Warwick undoubtedly encourages a multi-ethnic environment
As we continued to pursue the search for an answer, I decided to interview some international students on their experience at Warwick. Starting as an informal chat, the interview soon turned into a deep conversation that explored many aspects of social life. What emerged were mixed opinions clearly influenced by a variety of events the internationals experienced while at uni. All of them agreed on the fact that talking and interacting with students of their own nationality is enjoyable as their mutual experiences as international students bring them closer together. However, the same agreement was shared for the notion that groups of foreign students can often be closed if not “toxic” as one of the interviewees stated resentfully. A question on student friendships generated an interesting response as one of the students revealed that, while making friends with people of different cultures is stimulating and widens the breadth of experiences one can have, it is often challenging to build deeper relationships with them. This answer led to a reflection on the factors that encourage friendships, making us all realise that especially at university, students are more likely to spend time together if they share a similar background, and one’s background is most certainly influenced by his home country’s culture. As the discourse progressed, one key element clearly emerged as most of the answers started to end with a repetitive “…it depends”. The unanimous belief seemed to be that socialisation decisions certainly depend on the type of person one is.
Their mutual experiences as international students bring them closer together
The results gathered tell a unique story full of contradictions. Yes, cultural differences influence who we get to know at university but at the same time, everyone displays different and unique characteristics that go beyond their origins. Yes, it is easier to approach someone that speaks your first language, nonetheless, students appreciate and cherish international friendships. Warwick undoubtedly has a vibrant and ever-changing environment that provides the necessary preconditions to indulge in the discovery of new customs and cultures. But perhaps, these opportunities are not fully exploited by the students as hints of divisions due to cultural barriers were gathered throughout the investigation. The implications of this separation could be significant. A lack of cohesion within the cohort would limit the number of experiences students could enjoy. Exclusive friend groups might encourage “toxic” and myopic environments. Refraining from making new international acquaintances could hinder our open-mindedness.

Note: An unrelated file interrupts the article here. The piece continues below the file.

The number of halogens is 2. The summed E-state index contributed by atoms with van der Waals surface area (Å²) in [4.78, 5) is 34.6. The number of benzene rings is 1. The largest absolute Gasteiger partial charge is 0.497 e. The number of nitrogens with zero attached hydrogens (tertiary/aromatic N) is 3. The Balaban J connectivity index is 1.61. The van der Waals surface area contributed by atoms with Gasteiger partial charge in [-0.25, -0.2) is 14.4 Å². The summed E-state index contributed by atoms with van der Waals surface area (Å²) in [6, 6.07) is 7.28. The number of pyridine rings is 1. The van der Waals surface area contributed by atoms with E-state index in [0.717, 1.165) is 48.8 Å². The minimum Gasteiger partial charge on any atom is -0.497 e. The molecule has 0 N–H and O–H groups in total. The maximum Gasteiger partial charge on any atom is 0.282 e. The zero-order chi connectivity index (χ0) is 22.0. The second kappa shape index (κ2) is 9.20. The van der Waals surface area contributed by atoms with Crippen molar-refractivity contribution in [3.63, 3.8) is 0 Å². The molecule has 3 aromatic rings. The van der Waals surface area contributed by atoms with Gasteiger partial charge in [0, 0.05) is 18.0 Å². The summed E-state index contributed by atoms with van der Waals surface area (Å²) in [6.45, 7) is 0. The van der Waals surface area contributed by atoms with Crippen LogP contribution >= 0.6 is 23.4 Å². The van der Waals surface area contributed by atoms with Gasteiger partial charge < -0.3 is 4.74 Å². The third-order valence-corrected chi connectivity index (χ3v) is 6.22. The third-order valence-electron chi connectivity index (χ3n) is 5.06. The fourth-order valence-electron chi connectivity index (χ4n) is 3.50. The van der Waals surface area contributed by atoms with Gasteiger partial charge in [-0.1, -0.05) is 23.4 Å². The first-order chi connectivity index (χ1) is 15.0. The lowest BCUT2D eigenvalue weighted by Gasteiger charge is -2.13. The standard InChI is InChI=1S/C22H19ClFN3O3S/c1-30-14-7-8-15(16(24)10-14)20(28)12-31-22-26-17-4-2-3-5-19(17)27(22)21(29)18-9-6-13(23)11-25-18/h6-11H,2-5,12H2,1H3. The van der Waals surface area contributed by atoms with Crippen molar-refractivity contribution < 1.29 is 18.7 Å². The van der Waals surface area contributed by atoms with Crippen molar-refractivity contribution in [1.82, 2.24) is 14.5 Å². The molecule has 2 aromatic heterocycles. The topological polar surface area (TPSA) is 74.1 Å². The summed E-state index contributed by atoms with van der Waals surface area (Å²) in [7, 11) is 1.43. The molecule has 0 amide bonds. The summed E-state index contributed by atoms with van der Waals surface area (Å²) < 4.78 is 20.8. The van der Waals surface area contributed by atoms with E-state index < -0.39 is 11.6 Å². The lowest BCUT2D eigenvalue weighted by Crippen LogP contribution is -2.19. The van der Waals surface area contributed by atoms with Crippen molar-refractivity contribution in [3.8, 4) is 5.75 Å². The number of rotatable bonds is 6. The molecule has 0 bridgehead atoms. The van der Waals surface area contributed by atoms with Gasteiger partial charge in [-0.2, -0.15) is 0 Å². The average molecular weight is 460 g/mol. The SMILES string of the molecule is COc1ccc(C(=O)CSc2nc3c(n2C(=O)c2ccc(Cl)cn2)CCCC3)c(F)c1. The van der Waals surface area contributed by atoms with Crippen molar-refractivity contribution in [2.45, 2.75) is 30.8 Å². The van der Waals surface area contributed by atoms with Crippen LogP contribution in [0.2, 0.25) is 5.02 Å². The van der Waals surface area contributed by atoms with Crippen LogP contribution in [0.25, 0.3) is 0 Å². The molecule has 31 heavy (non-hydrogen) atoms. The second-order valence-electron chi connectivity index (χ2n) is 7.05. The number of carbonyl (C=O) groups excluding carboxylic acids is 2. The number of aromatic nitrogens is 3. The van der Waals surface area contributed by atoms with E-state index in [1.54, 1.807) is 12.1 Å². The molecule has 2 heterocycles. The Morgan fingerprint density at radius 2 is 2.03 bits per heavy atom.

We should remember that the risks of fostering a divided and disconnected community are countless
Results at hand, the last step remaining is to find an answer to my question. Warwick undoubtedly encourages a multi-ethnic environment with plenty of opportunities to engage with students of different nationalities, in group projects, societies or socials. Nonetheless, we often prefer to frequent students from our home country instead of internationals. We should not frown upon this attitude as, after all, it is completely understandable; we should, however, also remember that the risks of fostering a divided and disconnected community are countless, likely as many as the benefits of stimulating a united and intertwined cohort. Having said this, my search has led me to believe that it is often hard to discern what makes us gravitate towards certain people, and while language and culture might serve as influences that subconsciously guide us in the never-ending adventure that is our social life, what counts is what we exchange with fellow students: be it friendship, admiration, affection, or love.